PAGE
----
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Introduction to the Immune System 4th in a series

Introduction to the Immune System 4th in a series


By Don Pearson, Technical Director BioBrew Ltd

The immune system is divided into two types of responses: (1) innate immunity, and (2) adaptive immunity (Abbas et. al., 2017).

The innate immune system is our first line of defence. It is composed of physical, chemical and biological barriers. The biological barriers include immune cells, and blood proteins that mediate inflammation (e.g., cytokines).

Physical barriers include the cells that line the outer surfaces and cavities of organs and blood vessels, while chemical barriers include the antimicrobial chemicals they produce. These cells are called epithelial (skin) cells and they create what is known as epithelial barriers.

Some cells of the innate immune system patrol our body looking for threats (e.g., microbes and microbial proteins). They devise quick immune responses when they find these threats that aim to destroy the foreign, damaged, or infected cells.[4] These responses are nonspecific, i.e., general, but they can influence subsequent specific adaptive immune responses (Abbas et. al., 2017).

The adaptive immune system is responsible for the more complex immune responses that develop when innate immunity is insufficient to manage a threat.  Adaptive immunity is mediated by cells called lymphocytes. Lymphocytes are a diverse range of cell that act separately and collectively to suppress pathogens

Lymphocyte receptors may detect up to 1 billion different antigens. Lymphocytes survey our body continuously, looking for potential pathogens. When they come across an antigen they recognize, lymphocytes are activated and trigger a specific immune response. They then proliferate, creating a pool of new lymphocytes with the same specificity. Some of these new lymphocytes will remain in our body after the threat is eliminated. They are called memory cells because they act as the memory of our immune system, ensuring that if it ever encounters the same antigen, the response will be faster, greater, and more effective. Through this we become immune to that specific threat (Abbas et. al., 2017).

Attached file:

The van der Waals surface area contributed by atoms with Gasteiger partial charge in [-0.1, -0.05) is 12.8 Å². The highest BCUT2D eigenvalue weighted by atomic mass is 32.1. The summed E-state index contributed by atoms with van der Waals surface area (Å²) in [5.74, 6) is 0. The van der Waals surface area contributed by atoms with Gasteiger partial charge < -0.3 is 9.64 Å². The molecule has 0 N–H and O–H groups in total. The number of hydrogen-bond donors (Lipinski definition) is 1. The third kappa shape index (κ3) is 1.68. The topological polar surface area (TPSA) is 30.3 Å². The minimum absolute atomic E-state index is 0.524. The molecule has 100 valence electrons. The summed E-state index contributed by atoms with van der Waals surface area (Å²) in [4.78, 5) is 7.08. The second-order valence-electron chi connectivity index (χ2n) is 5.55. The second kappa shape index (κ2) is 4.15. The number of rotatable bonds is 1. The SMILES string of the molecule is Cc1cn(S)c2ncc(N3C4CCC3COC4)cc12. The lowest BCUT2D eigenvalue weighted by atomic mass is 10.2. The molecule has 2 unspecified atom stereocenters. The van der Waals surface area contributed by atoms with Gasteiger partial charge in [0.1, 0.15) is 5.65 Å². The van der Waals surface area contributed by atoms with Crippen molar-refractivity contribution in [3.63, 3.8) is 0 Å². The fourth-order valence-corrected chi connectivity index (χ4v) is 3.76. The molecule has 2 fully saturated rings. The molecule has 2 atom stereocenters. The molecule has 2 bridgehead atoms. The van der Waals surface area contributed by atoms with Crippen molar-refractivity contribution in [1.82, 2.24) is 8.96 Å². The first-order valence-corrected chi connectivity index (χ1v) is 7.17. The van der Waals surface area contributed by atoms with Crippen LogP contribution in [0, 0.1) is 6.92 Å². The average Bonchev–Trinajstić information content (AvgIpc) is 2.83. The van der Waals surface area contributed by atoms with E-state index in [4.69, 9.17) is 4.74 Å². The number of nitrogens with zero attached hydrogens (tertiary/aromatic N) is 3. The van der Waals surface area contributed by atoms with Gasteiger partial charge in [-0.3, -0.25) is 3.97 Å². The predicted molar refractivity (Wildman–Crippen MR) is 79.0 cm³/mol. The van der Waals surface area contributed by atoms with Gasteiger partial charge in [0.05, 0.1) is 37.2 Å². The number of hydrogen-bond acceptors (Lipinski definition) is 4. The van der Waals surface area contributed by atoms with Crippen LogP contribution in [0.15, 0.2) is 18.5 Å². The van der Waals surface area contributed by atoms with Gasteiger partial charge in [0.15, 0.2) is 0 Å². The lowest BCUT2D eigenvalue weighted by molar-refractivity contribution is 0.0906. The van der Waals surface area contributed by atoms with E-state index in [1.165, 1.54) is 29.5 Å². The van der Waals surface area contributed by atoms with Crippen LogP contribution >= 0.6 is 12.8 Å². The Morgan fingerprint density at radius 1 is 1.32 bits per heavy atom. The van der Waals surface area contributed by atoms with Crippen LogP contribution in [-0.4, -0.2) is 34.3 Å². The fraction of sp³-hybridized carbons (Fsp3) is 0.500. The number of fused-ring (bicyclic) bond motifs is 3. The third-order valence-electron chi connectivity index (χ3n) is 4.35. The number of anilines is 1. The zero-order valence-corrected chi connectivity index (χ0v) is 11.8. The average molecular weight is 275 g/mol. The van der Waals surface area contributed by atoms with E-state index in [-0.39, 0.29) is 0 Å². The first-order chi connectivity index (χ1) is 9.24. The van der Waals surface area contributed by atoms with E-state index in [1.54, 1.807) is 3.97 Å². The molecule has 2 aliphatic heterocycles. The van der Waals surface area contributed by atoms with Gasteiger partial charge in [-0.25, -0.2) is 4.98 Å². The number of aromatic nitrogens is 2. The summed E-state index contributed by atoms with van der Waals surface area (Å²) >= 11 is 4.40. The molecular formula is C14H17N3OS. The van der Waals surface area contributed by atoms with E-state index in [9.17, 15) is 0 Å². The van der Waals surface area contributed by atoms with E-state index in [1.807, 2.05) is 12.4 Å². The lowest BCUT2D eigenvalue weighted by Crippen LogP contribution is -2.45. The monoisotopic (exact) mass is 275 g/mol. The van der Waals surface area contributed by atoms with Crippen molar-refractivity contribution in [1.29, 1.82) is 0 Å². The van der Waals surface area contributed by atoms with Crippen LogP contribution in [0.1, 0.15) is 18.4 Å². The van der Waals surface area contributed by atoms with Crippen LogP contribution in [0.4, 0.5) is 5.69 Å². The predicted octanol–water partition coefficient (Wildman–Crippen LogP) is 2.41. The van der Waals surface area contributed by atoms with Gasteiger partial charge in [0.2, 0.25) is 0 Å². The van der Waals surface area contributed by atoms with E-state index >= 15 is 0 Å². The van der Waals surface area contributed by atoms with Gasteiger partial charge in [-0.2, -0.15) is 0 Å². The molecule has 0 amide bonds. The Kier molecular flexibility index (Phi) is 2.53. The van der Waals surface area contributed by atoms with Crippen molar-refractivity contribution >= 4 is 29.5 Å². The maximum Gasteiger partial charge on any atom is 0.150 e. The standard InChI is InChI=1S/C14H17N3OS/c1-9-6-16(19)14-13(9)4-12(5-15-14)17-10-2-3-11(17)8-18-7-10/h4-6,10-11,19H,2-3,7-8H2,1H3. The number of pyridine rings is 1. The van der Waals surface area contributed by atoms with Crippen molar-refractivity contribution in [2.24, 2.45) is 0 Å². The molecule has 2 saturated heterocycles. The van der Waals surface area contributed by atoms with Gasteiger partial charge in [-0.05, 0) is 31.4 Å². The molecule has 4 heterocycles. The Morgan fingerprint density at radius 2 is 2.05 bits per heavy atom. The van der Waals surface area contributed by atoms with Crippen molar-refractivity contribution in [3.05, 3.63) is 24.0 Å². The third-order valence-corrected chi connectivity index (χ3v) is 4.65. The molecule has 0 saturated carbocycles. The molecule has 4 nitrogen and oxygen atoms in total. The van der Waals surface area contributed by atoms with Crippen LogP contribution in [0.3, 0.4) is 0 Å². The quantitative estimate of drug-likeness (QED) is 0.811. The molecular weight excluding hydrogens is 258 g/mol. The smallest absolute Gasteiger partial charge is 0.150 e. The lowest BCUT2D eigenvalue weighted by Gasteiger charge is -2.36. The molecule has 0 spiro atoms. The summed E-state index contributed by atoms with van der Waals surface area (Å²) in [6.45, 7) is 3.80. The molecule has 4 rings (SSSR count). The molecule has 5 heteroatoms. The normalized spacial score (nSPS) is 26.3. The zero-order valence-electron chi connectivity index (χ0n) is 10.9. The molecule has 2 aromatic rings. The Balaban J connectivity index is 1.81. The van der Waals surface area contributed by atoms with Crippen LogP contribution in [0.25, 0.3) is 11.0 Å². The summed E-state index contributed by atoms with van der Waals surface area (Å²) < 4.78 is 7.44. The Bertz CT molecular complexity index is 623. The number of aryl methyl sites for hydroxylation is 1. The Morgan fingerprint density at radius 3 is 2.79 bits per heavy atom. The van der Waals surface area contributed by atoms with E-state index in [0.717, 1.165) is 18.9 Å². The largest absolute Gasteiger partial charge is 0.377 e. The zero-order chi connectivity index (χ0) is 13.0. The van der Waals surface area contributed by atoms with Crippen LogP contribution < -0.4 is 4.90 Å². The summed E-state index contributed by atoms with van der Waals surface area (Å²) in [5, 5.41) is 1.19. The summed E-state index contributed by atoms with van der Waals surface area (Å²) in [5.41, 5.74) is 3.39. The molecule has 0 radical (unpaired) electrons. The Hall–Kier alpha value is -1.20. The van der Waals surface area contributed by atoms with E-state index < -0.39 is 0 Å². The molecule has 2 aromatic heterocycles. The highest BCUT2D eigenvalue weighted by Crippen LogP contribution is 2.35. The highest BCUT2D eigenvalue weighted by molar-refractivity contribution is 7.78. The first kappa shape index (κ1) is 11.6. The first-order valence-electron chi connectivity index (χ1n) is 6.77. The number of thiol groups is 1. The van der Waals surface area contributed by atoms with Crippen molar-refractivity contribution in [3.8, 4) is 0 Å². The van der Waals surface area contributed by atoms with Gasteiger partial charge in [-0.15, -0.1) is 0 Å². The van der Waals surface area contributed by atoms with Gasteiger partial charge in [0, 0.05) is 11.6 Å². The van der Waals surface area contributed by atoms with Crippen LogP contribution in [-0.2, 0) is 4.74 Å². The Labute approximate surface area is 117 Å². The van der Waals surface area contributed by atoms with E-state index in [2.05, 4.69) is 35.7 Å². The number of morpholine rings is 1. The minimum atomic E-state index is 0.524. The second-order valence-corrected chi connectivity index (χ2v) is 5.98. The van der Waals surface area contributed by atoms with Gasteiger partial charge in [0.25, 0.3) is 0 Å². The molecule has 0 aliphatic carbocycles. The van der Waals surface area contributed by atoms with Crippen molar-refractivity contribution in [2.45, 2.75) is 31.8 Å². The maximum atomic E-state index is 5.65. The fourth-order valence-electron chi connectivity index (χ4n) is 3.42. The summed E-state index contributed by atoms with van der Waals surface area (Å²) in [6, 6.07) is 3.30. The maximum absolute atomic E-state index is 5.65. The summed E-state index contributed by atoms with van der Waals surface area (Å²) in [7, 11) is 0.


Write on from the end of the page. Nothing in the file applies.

The innate immune system, our first line of defence, devises a quick nonspecific response to threats.  The adaptive immune system is what remembers past infections (and vaccines), allowing the immune system to respond quickly when we encounter something similar again.

Abbas, A.K., Lichtman A.H., Pillai S. (2017) Cellular and Molecular Immunology E-Book. Elsevier Health Sciences